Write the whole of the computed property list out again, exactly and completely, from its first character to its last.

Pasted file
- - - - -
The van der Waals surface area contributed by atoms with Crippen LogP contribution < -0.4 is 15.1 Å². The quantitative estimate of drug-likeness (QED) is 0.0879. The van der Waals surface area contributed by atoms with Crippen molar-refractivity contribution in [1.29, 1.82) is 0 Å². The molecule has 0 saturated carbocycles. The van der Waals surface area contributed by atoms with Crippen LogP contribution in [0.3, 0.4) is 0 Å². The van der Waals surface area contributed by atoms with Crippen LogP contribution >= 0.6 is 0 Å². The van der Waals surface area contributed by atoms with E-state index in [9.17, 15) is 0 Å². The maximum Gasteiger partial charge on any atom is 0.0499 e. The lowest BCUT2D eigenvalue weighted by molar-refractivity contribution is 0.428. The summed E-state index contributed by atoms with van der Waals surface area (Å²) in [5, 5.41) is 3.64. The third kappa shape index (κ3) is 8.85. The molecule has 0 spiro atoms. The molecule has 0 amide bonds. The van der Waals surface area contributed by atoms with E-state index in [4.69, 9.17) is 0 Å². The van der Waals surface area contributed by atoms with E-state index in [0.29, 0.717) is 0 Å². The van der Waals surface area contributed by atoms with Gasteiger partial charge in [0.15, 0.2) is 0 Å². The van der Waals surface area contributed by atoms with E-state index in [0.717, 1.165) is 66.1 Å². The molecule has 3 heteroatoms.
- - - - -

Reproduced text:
The van der Waals surface area contributed by atoms with Crippen LogP contribution < -0.4 is 15.1 Å². The quantitative estimate of drug-likeness (QED) is 0.0879. The van der Waals surface area contributed by atoms with Crippen molar-refractivity contribution in [1.29, 1.82) is 0 Å². The molecule has 0 saturated carbocycles. The van der Waals surface area contributed by atoms with Crippen LogP contribution in [0.3, 0.4) is 0 Å². The van der Waals surface area contributed by atoms with Crippen LogP contribution >= 0.6 is 0 Å². The van der Waals surface area contributed by atoms with E-state index in [9.17, 15) is 0 Å². The maximum Gasteiger partial charge on any atom is 0.0499 e. The lowest BCUT2D eigenvalue weighted by molar-refractivity contribution is 0.428. The summed E-state index contributed by atoms with van der Waals surface area (Å²) in [5, 5.41) is 3.64. The third kappa shape index (κ3) is 8.85. The molecule has 0 spiro atoms. The molecule has 0 amide bonds. The van der Waals surface area contributed by atoms with E-state index in [4.69, 9.17) is 0 Å². The van der Waals surface area contributed by atoms with E-state index in [0.29, 0.717) is 0 Å². The van der Waals surface area contributed by atoms with Gasteiger partial charge in [0.15, 0.2) is 0 Å². The van der Waals surface area contributed by atoms with E-state index in [0.717, 1.165) is 66.1 Å². The molecule has 3 heteroatoms.